West Coast Salmon Fishermen Get $100m in Aid
West Coast salmon fishermen will receive $100 million in disaster relief for damages suffered due to historic closures of major king salmon runs in California.
The failure stemmed from the collapse of the chinook run in the Sacramento River, where the fish return to spawn. Scientists are unsure of the cause, but are examining ocean condition, habitat destruction, dam operations and agricultural pollution.
Congress had earlier approved $170 million in aid, but the Bush administration announced in June that it would divert $70 million to help pay for higher-than-expected costs of conducting the census.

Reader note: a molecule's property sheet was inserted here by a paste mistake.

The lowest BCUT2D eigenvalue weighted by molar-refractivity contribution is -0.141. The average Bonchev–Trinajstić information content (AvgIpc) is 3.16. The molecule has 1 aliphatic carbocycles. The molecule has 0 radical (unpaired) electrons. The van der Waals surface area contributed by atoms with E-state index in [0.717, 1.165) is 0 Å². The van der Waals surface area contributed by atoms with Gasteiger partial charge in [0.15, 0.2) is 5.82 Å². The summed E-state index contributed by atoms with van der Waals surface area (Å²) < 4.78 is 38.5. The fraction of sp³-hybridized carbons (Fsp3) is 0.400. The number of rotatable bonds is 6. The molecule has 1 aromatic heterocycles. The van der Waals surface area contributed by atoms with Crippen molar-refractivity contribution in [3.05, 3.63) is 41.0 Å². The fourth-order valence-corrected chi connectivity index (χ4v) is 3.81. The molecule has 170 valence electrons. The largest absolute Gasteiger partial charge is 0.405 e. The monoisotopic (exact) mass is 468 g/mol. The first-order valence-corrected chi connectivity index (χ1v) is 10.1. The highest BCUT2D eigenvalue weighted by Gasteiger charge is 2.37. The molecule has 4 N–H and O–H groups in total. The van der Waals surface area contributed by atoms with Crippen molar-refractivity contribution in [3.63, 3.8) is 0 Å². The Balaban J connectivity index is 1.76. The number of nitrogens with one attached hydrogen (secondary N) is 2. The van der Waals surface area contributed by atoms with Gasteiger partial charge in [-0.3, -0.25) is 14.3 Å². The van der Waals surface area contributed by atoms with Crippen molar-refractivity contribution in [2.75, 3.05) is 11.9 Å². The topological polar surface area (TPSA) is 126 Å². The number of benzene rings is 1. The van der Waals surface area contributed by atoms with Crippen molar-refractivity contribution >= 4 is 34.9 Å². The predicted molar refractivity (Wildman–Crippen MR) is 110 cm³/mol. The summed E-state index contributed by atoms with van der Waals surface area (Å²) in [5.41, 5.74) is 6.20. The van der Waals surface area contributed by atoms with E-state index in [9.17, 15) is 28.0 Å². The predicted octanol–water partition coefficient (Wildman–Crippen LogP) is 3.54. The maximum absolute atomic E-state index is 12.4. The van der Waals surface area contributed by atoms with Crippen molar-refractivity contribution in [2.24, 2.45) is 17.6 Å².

Rep. Peter DeFazio (D-Ore.) accused the Bush administration of "trying to steal money from salmon fishermen to give it to an incompetent defense contractor" that is overseeing the 2010 census. The Commerce Department oversees the Census Bureau and the National Marine Fisheries Service.
Bob Lohn, northwest administrator of NMFS, says the money will be made available over the next few months to fishermen who apply for assistance.
"Will the money be there when the people apply for it? The answer is yes," he told reporters on a conference call Wednesday.
Of the initial $100 million, about $63 million will go to California, $25 million to Oregon and $12 million to Washington state, officials said.